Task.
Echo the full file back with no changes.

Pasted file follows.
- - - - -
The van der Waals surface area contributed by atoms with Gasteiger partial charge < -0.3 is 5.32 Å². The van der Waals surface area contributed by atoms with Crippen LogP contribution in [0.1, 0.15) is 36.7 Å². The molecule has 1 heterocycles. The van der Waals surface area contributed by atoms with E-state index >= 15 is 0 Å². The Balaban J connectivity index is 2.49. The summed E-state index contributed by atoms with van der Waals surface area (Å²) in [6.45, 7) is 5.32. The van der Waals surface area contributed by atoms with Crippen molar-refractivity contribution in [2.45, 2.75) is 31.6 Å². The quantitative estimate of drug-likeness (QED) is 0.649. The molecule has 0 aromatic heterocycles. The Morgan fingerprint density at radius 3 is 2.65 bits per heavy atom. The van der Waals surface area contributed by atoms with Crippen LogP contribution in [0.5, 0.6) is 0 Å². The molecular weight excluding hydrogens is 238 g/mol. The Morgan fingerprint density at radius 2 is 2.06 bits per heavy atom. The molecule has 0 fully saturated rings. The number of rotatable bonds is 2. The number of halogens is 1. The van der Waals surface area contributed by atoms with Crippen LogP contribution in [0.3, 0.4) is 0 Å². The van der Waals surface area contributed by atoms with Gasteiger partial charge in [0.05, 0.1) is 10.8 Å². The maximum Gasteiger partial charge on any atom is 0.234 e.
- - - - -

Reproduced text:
The van der Waals surface area contributed by atoms with Gasteiger partial charge < -0.3 is 5.32 Å². The van der Waals surface area contributed by atoms with Crippen LogP contribution in [0.1, 0.15) is 36.7 Å². The molecule has 1 heterocycles. The van der Waals surface area contributed by atoms with E-state index >= 15 is 0 Å². The Balaban J connectivity index is 2.49. The summed E-state index contributed by atoms with van der Waals surface area (Å²) in [6.45, 7) is 5.32. The van der Waals surface area contributed by atoms with Crippen molar-refractivity contribution in [2.45, 2.75) is 31.6 Å². The quantitative estimate of drug-likeness (QED) is 0.649. The molecule has 0 aromatic heterocycles. The Morgan fingerprint density at radius 3 is 2.65 bits per heavy atom. The van der Waals surface area contributed by atoms with Crippen LogP contribution in [0.5, 0.6) is 0 Å². The molecular weight excluding hydrogens is 238 g/mol. The Morgan fingerprint density at radius 2 is 2.06 bits per heavy atom. The molecule has 0 fully saturated rings. The number of rotatable bonds is 2. The number of halogens is 1. The van der Waals surface area contributed by atoms with Crippen LogP contribution in [0.3, 0.4) is 0 Å². The van der Waals surface area contributed by atoms with Gasteiger partial charge in [0.05, 0.1) is 10.8 Å². The maximum Gasteiger partial charge on any atom is 0.234 e.